By, Marco Chiappetta
June 25, 2003

For our next test, we took some Quake 3 Arena v1.32 Time Demo (demo four) scores at a resolution of 640X480, using 16-bit color and textures.  Running Quake 3 with a high-end graphics card at this low resolution isolates motherboard and processor performance.  Frame rates are limited by the number of polygons the CPU is able to push through the bus, without being limited by the graphics subsystem.

Quake 3 Benchmarks with the Iwill XP4-G Mini-PC
OpenGL Gaming Tests

As you can see, only 4.7 frames per second separate the Iwill XP4-G and Abit IT7-Max2, a difference of only 1.9%.  Please keep in mind that performance deltas this small, at these performance levels, mean basically nothing.  Although physically the XP4-G and IT7-Max2 don't have very much in common, performance wise, they're essentially identical.

"Real World" Application Benchmarks
We All Have to Work Sometime!

Next up, we have some "Real World" application tests using ZD Labs' Business Winstone 2002 and Content Creation Winstone 2002 benchmarks.  We'll directly quote ZD's eTestingLabs website for an explanation as to how Business Winstone 2002 benchmark derives its score.  Content Creation Winstone 2002 uses the same process to generate its score, but different applications are used throughout the benchmark...

"Business Winstone is a system-level, application-based benchmark that measures a PC's overall performance when running today's top-selling Windows-based 32-bit applications on Windows 98, Windows 2000 (SP2 or later), Windows Me, or Windows XP. Business Winstone doesn't mimic what these packages do; it runs real applications through a series of scripted activities and uses the time a PC takes to complete those activities to produce its performance scores."

Business Winstone Applications:
  • Five Microsoft Office 2002 applications
    (Access, Excel, FrontPage, PowerPoint, and Word)

  • Microsoft Project 2000

  • Lotus Notes

  • WinZip 8.0

  • Norton Antivirus

  • Netscape Communicator

Content Creation Winstone Applications:
  • Adobe Photoshop 6.0.1

  • Adobe Premiere 6.0

  • Macromedia Director 8.5

  • Macromedia Dreamweaver UltraDev 4

  • Microsoft Windows Media Encoder 7.01.00.3055

  • Netscape Navigator 6/6.01

  • Sonic Foundry Sound Forge 5.0c (build 184)

We had a similar situation In the Business and Content Creation Winstone tests, where the IT7-Max2 once again barely nudged ahead of the XP4-G.  In the Business Winstone test, the Abit board outperformed the XP4-G by roughly 2% and in the Content Creation Winstone test the IT7-Max2 pulled ahead by less a 1%.  When all was said and done, the IT7-Max2 beat the XP4-G in all of the benchmarks we ran, but none of the performance deltas were large enough to be considered meaningful.  As we mentioned earlier, the XP4-G was clocked conservatively at default settings.  The Abit board was clocked slightly higher when left at default settings, 2.41GHz vs. 2.39GHz on the XP4-G.  To some extent, this small clock speed difference accounts for the paltry performance deltas seen here.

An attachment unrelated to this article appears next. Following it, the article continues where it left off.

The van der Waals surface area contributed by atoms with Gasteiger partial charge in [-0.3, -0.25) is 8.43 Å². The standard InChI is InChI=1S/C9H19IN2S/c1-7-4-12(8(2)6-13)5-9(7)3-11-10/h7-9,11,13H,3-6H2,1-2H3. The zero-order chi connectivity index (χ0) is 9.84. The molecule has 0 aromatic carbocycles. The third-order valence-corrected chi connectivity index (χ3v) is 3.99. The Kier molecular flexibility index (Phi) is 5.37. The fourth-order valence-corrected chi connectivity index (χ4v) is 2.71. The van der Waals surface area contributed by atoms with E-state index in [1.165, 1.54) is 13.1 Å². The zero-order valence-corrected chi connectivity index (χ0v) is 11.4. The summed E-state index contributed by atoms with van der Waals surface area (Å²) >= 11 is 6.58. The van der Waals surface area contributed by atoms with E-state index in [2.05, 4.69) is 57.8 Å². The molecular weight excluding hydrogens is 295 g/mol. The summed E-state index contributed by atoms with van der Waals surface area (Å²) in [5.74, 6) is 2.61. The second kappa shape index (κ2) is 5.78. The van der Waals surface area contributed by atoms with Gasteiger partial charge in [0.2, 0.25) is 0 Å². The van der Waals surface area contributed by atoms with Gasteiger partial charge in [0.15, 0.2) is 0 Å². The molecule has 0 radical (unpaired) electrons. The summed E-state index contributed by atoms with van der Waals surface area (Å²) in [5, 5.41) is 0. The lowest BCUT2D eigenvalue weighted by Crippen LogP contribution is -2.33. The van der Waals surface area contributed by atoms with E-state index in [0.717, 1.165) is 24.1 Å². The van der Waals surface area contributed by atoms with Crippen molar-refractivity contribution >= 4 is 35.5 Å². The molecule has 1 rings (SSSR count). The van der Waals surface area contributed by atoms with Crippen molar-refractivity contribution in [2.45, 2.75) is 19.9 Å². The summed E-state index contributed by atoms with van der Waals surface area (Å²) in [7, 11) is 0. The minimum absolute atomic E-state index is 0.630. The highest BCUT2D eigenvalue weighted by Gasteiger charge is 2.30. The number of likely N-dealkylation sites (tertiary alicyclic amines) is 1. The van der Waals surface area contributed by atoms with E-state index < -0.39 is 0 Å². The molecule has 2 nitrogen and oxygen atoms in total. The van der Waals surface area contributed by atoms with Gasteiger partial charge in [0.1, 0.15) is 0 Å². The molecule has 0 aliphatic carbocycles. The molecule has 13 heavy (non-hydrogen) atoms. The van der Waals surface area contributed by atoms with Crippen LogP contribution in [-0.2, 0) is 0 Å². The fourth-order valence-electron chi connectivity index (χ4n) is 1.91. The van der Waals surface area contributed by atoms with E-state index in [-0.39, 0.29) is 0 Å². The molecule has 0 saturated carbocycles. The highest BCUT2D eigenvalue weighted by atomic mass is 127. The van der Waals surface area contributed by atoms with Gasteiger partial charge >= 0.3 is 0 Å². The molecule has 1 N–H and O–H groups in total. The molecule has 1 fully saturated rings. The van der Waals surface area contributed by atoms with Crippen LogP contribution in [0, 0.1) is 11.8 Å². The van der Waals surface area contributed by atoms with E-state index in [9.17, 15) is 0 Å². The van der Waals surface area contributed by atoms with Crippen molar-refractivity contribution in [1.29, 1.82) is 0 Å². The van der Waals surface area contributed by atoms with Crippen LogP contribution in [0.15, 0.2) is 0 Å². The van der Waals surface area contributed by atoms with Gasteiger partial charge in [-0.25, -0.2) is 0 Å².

COMPLETED XP4-G WITH DRIVE PAINTED TO MATCH

Overall, we think Iwill did a good job with the XP4-G.  The enclosure is very attractive and we feel Iwill struck a good balance between features and expandability.  With only an AGP slot, no external 3.5" drive bay and no Firewire, some of Shuttle's small form factor PCs are more feature rich than the XP4-G, but they are also more expensive.  As of this writing, you can find the XP4-G for approximately $200 US at some on-line retailers.  Shuttle's SS51G is similarly priced, but the SS51G uses a SiS chipset, and all things considered, we'd gladly trade some features for the stability and compatibility of an Intel chipset.  The Shuttle SB51G on the other hand, is powered by an Intel chipset, but it is priced about $75 more than the XP4-G.  If Firewire isn't important to you, and the on-board sound is adequate, you could save a nice chunk of change by going with Iwill's product.  Users looking for a solid mini-PC for LAN gaming or to use a secondary system would be well served by the Iwill XP4-G.  We're sure more higher-performing, Springdale based mini-PCs like Shuttle's SB61G2, are in the works as well, but they will be even more expensive, further distancing themselves from the XP4-G's price point.  Based on its "desktop class" performance, attractive enclosure and excellent price, we're giving the Iwill XP4-G a HotHardware Heat Meter rating of 8...